The first thing to say here is: what exactly is matrimonial property? The law says it’s all the property belonging to the parties (or either of them) when they separated, and which was acquired by them during the marriage but before the separation.
In addition, a house bought before the marriage can be matrimonial property if it was bought as a family home. Likewise, other property bought before the marriage can qualify if intended to be furniture or plenishings for a family home.
Therefore, anything acquired after separation will not be matrimonial property. Nor will other assets acquired before the marriage. Property gifted or inherited from a third party will be discounted as well. It can be more complicated however when to give just one example money inherited by one spouse is then used to pay for an extension to the matrimonial home. Or when one party is given a car which is then sold and the money used to buy a cottage.
Remember therefore that in general it is only the matrimonial property at the date of separation that is taken into account here, although any increase in the value of investments or savings spouses had the marriage could be taken into account in some circumstances.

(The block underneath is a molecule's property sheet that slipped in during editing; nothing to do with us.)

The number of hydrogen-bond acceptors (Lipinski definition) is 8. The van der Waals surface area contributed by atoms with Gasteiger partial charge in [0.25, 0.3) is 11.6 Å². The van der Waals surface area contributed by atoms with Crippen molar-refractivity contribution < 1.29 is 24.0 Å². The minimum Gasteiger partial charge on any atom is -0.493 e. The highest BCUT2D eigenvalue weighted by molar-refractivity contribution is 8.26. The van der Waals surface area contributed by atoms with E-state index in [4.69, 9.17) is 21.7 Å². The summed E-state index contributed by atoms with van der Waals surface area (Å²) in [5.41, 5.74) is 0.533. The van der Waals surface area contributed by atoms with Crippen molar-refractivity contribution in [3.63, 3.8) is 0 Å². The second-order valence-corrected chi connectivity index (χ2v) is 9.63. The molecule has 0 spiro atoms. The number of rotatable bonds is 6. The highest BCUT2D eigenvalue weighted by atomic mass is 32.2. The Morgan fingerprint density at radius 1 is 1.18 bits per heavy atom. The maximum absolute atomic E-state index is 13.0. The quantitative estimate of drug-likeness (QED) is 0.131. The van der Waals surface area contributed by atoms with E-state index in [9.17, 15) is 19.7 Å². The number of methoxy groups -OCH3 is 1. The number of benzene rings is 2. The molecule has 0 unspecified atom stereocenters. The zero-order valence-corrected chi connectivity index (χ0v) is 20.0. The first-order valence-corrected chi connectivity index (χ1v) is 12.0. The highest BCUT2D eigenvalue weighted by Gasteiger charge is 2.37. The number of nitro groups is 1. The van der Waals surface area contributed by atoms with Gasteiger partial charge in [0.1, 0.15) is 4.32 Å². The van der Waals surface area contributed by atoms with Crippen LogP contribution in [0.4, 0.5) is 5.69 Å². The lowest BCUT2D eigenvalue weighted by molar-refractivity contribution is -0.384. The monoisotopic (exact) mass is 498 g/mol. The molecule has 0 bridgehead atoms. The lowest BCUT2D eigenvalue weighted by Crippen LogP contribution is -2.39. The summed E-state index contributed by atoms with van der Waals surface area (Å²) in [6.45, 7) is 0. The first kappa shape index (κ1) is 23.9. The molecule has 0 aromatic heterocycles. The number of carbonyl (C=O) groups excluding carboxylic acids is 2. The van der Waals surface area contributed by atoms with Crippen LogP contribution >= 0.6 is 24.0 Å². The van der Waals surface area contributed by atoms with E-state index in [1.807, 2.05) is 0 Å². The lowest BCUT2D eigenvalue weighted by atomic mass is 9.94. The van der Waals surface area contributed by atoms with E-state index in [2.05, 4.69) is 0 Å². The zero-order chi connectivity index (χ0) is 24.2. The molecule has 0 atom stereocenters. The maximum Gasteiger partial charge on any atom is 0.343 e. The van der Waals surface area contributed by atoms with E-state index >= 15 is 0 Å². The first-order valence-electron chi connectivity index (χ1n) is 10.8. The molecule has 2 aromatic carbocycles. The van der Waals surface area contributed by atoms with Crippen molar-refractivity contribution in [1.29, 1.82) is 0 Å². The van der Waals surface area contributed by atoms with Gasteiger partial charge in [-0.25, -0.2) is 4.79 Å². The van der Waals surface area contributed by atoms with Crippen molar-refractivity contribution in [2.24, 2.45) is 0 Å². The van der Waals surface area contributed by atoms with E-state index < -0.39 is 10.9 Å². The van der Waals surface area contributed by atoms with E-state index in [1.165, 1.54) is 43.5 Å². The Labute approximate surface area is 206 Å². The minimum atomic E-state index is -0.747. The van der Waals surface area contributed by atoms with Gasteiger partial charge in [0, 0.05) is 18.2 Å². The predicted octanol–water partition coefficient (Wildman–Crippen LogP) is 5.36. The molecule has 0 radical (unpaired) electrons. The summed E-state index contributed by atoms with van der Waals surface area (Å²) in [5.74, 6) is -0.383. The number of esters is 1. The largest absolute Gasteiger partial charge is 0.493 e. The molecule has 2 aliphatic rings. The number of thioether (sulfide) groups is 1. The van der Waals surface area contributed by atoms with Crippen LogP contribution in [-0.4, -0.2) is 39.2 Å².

Given the examples quoted, it can readily be seen that this can be a complicated area.
The law says that only matrimonial property owned by a couple is to be shared fairly. In the absence of special circumstances, “file” means “equally”. That means in many if not most cases, what a couple own together will be divided on a 50/50 basis.
What might be special circumstances? Well, a couple may have agreed a different arrangement previously. It may be that one spouse made a disproportionate contribution to the value of matrimonial property. A spouse may have gambled away money or behaved in a financially reckless way. There are many other examples and in such situations, the court can order a different i.e. unequal share.
It should also be borne in mind that gifts and property acquired by way of inheritance are not regarded as matrimonial property.
Sometimes it is argued that a wife should get a larger share of the matrimonial property if there are children and she has been and will continue to be the main carer. That’s because she has what is called the “economic burden” of caring for the children after divorce.
The courts are given specific powers to deal with the situation where divorce might result in serious financial hardship to one of the spouses. A spouse for example might have serious health problems and require ongoing financial support after divorce.
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